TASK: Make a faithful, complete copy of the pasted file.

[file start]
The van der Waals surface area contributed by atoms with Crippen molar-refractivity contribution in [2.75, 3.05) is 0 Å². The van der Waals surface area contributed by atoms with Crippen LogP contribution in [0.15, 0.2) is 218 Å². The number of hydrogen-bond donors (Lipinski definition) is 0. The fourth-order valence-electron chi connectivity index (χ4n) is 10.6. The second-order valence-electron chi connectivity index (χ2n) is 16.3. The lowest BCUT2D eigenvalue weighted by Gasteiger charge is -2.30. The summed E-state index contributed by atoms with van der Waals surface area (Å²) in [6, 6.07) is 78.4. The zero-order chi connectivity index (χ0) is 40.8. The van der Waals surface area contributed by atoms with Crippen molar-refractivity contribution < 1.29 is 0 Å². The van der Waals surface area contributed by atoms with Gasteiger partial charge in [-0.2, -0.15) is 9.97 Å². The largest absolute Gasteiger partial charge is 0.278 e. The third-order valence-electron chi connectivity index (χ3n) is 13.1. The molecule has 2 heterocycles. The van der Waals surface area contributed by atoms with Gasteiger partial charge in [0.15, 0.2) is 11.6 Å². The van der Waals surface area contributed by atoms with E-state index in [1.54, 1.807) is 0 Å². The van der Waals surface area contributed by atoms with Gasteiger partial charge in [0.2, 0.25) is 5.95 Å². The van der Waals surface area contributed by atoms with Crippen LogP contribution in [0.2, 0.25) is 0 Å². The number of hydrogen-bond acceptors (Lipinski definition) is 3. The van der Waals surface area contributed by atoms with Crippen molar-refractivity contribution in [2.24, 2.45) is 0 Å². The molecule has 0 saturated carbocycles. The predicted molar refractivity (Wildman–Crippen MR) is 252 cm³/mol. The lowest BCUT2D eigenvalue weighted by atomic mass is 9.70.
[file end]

The van der Waals surface area contributed by atoms with Crippen molar-refractivity contribution in [2.75, 3.05) is 0 Å². The van der Waals surface area contributed by atoms with Crippen LogP contribution in [0.15, 0.2) is 218 Å². The number of hydrogen-bond donors (Lipinski definition) is 0. The fourth-order valence-electron chi connectivity index (χ4n) is 10.6. The second-order valence-electron chi connectivity index (χ2n) is 16.3. The lowest BCUT2D eigenvalue weighted by Gasteiger charge is -2.30. The summed E-state index contributed by atoms with van der Waals surface area (Å²) in [6, 6.07) is 78.4. The zero-order chi connectivity index (χ0) is 40.8. The van der Waals surface area contributed by atoms with Crippen molar-refractivity contribution < 1.29 is 0 Å². The van der Waals surface area contributed by atoms with Gasteiger partial charge in [-0.2, -0.15) is 9.97 Å². The largest absolute Gasteiger partial charge is 0.278 e. The third-order valence-electron chi connectivity index (χ3n) is 13.1. The molecule has 2 heterocycles. The van der Waals surface area contributed by atoms with Gasteiger partial charge in [0.15, 0.2) is 11.6 Å². The van der Waals surface area contributed by atoms with E-state index in [1.54, 1.807) is 0 Å². The van der Waals surface area contributed by atoms with Gasteiger partial charge in [0.2, 0.25) is 5.95 Å². The van der Waals surface area contributed by atoms with Crippen LogP contribution in [0.2, 0.25) is 0 Å². The number of hydrogen-bond acceptors (Lipinski definition) is 3. The van der Waals surface area contributed by atoms with Crippen molar-refractivity contribution in [2.24, 2.45) is 0 Å². The molecule has 0 saturated carbocycles. The predicted molar refractivity (Wildman–Crippen MR) is 252 cm³/mol. The lowest BCUT2D eigenvalue weighted by atomic mass is 9.70.